September 2010



Divine Presence

We are told, and perhaps we would agree, that our concept of God is personal. Some of us devote a fair amount of time to prayer and other forms of devotion. Some of us do not, and do not consider that God is something we can pray to or worship. And some of us do not think there is a God.

Whatever our concept of Him (or Her, or It), there is one common thread—God is somewhere else. He is a being at a distance who either comes near to us, or does not. Perhaps we feel He has personally entered into our lives on more than one occasion. Perhaps we have had to admit that we do not really feel a connection to some divine being, even though we keep our faith and follow our practices and teachings as we understand them. And perhaps we know full well that He has not touched our lives, because He is not there.

In any case, in any iteration of feeling connected or not feeling connected, the experience of the divinity is of something outside of us, at a distance from us, coming to us in a way that we either experience, or that we believe must be so.

This is not a discussion concerning doubt or faith. It is an attempt to address an attitude, a mindset, about the divine. We live our lives as best we can, and we look to the divine as something we will encounter after death, or at some point in the future, or—if we are in the midst of an exercise or internal practice—any moment now.

Consider this last. It is perhaps a noble idea, even an ambitious one, but “any moment now” is quite specifically not one thing—it is not this moment. It is not now.

But if we look at “now,” where is God? Here I am. I see, hear, smell my environment; I have thoughts and emotions. I may now have an impulse to move. Where is He in all of this? Isn’t there something missing?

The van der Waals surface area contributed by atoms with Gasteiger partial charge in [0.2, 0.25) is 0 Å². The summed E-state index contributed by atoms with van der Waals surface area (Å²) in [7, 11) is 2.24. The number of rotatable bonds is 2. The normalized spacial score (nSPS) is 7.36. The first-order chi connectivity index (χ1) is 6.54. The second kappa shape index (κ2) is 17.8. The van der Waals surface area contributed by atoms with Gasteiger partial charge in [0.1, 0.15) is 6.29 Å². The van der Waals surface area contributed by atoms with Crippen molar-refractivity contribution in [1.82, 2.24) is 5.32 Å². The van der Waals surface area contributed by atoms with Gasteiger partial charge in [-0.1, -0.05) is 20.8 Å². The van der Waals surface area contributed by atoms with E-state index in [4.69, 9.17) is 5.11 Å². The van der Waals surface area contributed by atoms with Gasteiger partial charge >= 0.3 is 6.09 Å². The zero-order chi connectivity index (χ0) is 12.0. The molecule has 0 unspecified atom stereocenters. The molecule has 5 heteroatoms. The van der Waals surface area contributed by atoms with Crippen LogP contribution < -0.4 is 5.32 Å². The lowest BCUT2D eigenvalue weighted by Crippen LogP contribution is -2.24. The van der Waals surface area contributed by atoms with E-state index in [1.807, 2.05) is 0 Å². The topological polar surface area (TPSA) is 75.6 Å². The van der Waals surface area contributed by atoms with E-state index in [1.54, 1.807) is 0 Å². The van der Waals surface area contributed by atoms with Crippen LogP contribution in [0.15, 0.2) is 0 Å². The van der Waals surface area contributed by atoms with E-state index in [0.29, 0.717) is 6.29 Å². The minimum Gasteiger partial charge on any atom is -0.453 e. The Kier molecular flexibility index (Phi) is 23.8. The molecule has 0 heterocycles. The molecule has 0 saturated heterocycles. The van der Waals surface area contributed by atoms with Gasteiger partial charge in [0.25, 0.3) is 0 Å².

The Sufis used the metaphor of the Beloved arriving. Zen Buddhists speak of achieving satori. Poets have described after their fashion feeling at one with their surroundings, with the world. In any case, some kind of special event takes place. So, expectation aside, if I stop and regard this moment, this now, what is special about it?

There actually is a positive answer to this question. You. You are in this moment. In fact, focus on that for a bit. Do not explore too deeply what you hear or see, do not scrutinize your thoughts too much. Here you are. That is all.

We speak of such moments as being present. When we are present, we not only experience what is in the moment, we experience ourselves in the moment. This is important--not to forget yourself.

When we do not forget ourselves, for however brief it may seem, it is a fulfilling experience. It is so real, like coming home, feeling solid. This would not mean that by definition we feel at peace, in harmony with things. That may not be happening at all right now. But it is not a requirement; do not allow your mind to say that you cannot be present right now because you do not feel blissful emotions. That is not necessary, and you are likely to end up waiting the proverbial lifetime.

Such moments, which result from a light, almost indefinable effort on our part, for all their solidity, feel rare. Something was present and now it is absent. We may try to retrieve that presence, and we will succeed again for a few moments, and then the absence returns. Without the presence, there is the absence.

The absence of presence is not a play on words. Try hard enough to be present, and you will experience presence. And you will also experience the absence of presence. Eventually you will live the absence of presence. And then presence will return for a time. This is how it works. It comes and it goes. We need not wait for the one moment that comes forever, for there is no such moment.

This absence, this seemingly long gap between moments when we experience ourselves, teaches us something. It teaches us how rare and special presence is. If presence were like any other sensation, it would not be absent for so long. It would not be special.

Do we therefore equate presence with God? No, we do not. Presence does not prove or disprove the presence or absence of God. But it does prove the presence or absence of oneself. Eventually, as one tries to make being present more and more the central focus of one’s life, one realizes that it is more than special: it is divine. With it, we exist--we are. Without it we are not. But without it we do have its absence, and from that place we can seek presence again and again.


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